http://www.youtube.com/watch?v=13N2TOH7Kwg

Here's another guy explaining a modern forehand: http://www.youtube.com/watch?v=EMNtq393tvo

Also check out fuzzyyellowballs.


Wait a second? Doesn't Janko step forward, lift up on his back toe and lift his upper link on the first two forehands of this vid?

rkelley
09-27-2011, 02:51 PM
Wait a second? Doesn't Janko step forward, lift up on his back toe and lift his upper link on the first two forehands of this vid?

No, not in the way you were showing in your video. A modern forehand can be hit with a closed or open stance. Note the last forehand in the video. Stepping into the stroke and/or lifting up on the back foot is not generally a key element to the stroke. His front leg isn't straight.

His upper arm doesn't lift up in the manner you showed, but rather wraps around his body. Note how his racquet ends up pointing toward the back fence at the end of the follow through, not toward the net as you show. He does keep his elbow high as part of the windshield wiper follow through.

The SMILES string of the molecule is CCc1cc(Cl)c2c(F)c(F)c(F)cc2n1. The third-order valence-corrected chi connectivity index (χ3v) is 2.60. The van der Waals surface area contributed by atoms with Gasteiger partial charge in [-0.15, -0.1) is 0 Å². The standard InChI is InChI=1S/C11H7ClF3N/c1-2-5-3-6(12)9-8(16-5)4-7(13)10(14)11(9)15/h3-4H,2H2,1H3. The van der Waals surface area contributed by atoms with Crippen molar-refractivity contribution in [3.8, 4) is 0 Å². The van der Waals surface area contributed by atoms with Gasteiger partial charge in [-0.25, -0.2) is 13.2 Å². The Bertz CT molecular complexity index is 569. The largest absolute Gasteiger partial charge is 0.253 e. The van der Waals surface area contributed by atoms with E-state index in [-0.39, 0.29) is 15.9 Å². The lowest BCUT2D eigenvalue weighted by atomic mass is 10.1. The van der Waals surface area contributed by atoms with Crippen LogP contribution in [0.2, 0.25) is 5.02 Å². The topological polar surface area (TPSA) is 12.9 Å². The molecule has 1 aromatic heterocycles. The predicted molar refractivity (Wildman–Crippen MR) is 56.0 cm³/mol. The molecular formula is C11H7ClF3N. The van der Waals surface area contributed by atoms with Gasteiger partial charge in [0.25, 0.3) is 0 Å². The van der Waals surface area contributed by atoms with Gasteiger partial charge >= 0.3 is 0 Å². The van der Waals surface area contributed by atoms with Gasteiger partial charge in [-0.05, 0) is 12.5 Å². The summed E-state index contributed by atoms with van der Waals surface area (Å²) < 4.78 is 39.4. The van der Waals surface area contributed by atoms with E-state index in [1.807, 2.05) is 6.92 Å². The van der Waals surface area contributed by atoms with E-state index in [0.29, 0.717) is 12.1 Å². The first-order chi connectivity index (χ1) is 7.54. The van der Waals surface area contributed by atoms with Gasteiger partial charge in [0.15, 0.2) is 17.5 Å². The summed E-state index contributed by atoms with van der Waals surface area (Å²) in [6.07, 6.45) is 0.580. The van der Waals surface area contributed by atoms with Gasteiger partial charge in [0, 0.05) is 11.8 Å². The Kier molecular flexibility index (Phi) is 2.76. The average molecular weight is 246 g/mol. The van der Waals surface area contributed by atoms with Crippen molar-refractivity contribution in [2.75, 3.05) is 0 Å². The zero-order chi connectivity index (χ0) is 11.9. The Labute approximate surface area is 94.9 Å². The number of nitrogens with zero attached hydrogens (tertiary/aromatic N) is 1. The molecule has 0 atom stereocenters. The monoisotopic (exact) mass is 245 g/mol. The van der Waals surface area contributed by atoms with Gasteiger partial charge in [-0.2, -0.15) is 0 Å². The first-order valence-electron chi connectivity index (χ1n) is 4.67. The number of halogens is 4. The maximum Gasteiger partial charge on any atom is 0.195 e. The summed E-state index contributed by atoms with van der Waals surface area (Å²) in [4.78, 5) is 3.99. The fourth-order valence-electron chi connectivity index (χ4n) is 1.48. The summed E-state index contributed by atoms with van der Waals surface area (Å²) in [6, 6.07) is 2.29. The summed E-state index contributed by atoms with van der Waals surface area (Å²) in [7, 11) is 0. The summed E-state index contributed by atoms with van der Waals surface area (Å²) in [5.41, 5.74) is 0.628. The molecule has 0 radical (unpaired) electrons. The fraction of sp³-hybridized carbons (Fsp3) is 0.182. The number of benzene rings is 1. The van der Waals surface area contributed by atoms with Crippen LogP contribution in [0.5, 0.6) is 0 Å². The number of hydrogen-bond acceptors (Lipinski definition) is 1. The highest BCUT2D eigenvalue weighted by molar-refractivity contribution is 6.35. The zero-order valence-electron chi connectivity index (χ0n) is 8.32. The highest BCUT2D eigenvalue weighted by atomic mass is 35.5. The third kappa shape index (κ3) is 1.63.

And speaking of windshield wiper, note how he generates the topspin. This is very different than what you show in your video. Look at the wrist pronation at contact and how the racquet rotates in front of his body in a plane roughly parallel to the net. Some coaches tell you to pretend you're looking at your watch. That motion, the windshield wiper, is the key to how the modern forehand can generate the crazy amounts of topspin, even with an Eastern grip, and still put serious forward velocity on the ball.

Timbo's hopeless slice
09-27-2011, 02:59 PM
doesn't tipsy have a lovely FH? I hadn't ever really looked at it before, thanks!

TheMagicianOfPrecision
09-27-2011, 03:29 PM
doesn't tipsy have a lovely FH? I hadn't ever really looked at it before, thanks!

Didnt know you quoted me, thanx! :)

TennisCoachFLA
09-27-2011, 03:36 PM
eastern forehand???? whos teaching you?

Actually we start every player off in Eastern, same with Rick Macci and many other top coaches. The battle is that many beginners will switch without realizing it to a full western. So you have to keep switching them back. After they get the stroke down, we move them more towards semi western.

I have some issues with this coaches techniques, as I reviewed several of his videos. But starting folks out in Eastern for forehands is not one of them.

Timbo's hopeless slice
09-27-2011, 05:03 PM